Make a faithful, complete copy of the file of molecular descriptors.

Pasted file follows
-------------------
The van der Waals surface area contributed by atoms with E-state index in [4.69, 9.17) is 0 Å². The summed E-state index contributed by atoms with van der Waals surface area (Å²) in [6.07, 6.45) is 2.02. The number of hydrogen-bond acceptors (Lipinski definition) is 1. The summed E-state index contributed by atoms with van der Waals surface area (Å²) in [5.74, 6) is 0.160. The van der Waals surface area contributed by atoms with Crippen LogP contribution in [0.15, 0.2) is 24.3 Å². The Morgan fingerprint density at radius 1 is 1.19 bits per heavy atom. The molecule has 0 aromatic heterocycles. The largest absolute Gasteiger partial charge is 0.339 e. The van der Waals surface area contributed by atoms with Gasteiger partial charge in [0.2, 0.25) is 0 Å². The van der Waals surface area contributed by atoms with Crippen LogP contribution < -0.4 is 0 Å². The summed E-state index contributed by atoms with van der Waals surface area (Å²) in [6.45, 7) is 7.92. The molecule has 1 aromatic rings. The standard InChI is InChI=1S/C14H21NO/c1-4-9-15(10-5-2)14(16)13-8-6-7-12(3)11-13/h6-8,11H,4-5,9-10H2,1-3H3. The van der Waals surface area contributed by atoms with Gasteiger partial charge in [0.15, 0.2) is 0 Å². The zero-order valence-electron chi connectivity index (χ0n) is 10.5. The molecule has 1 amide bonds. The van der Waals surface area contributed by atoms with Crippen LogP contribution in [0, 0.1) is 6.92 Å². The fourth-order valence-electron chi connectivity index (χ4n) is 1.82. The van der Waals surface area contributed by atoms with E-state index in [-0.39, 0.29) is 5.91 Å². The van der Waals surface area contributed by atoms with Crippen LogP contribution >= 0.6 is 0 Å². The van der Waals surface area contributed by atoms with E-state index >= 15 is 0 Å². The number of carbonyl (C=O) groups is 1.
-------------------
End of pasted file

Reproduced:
The van der Waals surface area contributed by atoms with E-state index in [4.69, 9.17) is 0 Å². The summed E-state index contributed by atoms with van der Waals surface area (Å²) in [6.07, 6.45) is 2.02. The number of hydrogen-bond acceptors (Lipinski definition) is 1. The summed E-state index contributed by atoms with van der Waals surface area (Å²) in [5.74, 6) is 0.160. The van der Waals surface area contributed by atoms with Crippen LogP contribution in [0.15, 0.2) is 24.3 Å². The Morgan fingerprint density at radius 1 is 1.19 bits per heavy atom. The molecule has 0 aromatic heterocycles. The largest absolute Gasteiger partial charge is 0.339 e. The van der Waals surface area contributed by atoms with Gasteiger partial charge in [0.2, 0.25) is 0 Å². The van der Waals surface area contributed by atoms with Crippen LogP contribution < -0.4 is 0 Å². The summed E-state index contributed by atoms with van der Waals surface area (Å²) in [6.45, 7) is 7.92. The molecule has 1 aromatic rings. The standard InChI is InChI=1S/C14H21NO/c1-4-9-15(10-5-2)14(16)13-8-6-7-12(3)11-13/h6-8,11H,4-5,9-10H2,1-3H3. The van der Waals surface area contributed by atoms with Gasteiger partial charge in [0.15, 0.2) is 0 Å². The zero-order valence-electron chi connectivity index (χ0n) is 10.5. The molecule has 1 amide bonds. The van der Waals surface area contributed by atoms with Crippen LogP contribution in [0, 0.1) is 6.92 Å². The fourth-order valence-electron chi connectivity index (χ4n) is 1.82. The van der Waals surface area contributed by atoms with E-state index in [-0.39, 0.29) is 5.91 Å². The van der Waals surface area contributed by atoms with Crippen LogP contribution >= 0.6 is 0 Å². The van der Waals surface area contributed by atoms with E-state index >= 15 is 0 Å². The number of carbonyl (C=O) groups is 1.